The former Massachusetts governor can expect a barrage of TV ads questioning his record. This week marks the beginning.
For now, the attacks on the Republican front-runner for president are mostly confined to snarky Internet videos, e-mails and Twitter posts.
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But the big-dollar war on Mitt Romney is coming, just as surely as winter. Millions of dollars raised by his Republican opponents and the so-called super PACS, as well as by groups on the extreme left and right of the political spectrum, will be hurled in his direction. In just an inkling of what's to come, rival Ron Paul started broadcasting television ads in Iowa and New Hampshire on Monday that smack Romney - along with Rick Perry and Herman Cain - for supporting the federal government's bailout of Wall Street that began under former President George W. Bush. And on Tuesday, the national Democratic party will begin airing a commercial in Arizona that assails Romney's recent comment about letting the foreclosure process "run its course and hit the bottom."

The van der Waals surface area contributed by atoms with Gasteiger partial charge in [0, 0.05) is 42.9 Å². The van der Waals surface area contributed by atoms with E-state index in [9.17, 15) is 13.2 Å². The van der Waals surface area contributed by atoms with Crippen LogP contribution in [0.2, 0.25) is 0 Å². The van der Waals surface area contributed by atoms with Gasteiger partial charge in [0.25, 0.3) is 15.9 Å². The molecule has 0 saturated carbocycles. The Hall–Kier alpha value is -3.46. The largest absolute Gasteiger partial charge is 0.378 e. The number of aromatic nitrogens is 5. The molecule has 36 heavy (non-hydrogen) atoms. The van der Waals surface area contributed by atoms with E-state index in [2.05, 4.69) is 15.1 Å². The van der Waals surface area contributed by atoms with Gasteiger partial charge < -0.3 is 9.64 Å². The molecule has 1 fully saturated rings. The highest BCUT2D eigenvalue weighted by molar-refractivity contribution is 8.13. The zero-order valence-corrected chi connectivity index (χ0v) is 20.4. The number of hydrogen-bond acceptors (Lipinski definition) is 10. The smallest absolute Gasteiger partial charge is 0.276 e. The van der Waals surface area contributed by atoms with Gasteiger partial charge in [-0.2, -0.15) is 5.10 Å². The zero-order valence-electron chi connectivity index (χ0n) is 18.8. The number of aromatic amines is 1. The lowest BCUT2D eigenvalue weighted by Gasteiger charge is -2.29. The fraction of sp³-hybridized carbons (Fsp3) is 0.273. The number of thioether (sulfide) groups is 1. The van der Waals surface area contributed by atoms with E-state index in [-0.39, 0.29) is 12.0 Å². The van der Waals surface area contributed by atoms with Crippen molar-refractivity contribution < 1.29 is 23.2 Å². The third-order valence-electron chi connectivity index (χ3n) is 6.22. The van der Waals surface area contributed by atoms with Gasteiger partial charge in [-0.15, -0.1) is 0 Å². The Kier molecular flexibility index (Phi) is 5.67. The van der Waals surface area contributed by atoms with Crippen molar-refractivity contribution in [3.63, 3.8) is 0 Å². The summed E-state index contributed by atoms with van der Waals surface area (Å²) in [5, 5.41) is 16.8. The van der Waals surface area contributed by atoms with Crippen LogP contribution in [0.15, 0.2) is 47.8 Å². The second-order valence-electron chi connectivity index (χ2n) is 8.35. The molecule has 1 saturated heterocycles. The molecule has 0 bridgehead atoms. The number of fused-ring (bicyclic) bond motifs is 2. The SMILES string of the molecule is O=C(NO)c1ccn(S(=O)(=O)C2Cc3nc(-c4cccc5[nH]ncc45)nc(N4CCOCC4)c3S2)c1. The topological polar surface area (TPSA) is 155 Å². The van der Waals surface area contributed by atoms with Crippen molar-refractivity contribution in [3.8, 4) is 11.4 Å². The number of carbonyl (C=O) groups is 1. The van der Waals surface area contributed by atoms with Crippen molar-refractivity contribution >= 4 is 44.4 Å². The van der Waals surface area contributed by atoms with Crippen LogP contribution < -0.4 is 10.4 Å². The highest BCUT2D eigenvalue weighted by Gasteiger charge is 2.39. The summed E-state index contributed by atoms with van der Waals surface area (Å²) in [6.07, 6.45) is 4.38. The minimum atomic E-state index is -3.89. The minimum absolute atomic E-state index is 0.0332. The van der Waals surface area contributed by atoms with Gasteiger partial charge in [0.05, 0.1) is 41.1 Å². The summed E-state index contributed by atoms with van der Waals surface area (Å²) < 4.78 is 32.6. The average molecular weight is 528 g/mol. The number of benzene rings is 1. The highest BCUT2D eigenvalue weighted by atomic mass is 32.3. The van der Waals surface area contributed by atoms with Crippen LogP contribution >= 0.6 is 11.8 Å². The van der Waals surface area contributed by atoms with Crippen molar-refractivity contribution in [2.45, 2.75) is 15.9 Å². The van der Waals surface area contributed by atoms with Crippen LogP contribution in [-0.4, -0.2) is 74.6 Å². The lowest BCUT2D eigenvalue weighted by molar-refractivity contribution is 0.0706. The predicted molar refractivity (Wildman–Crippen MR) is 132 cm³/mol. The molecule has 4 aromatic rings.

While the anti-Romney attacks are coming into focus, so is the primary calendar, allowing advertising budgets to be drawn up around the earliest nominating contests. The typically unflappable front-runner lost his cool for the first time in a nationally televised debate last week, when Perry brought up his former use of a landscaping company that employed illegal immigrants. Romney, red-faced and angry, seemed caught off guard.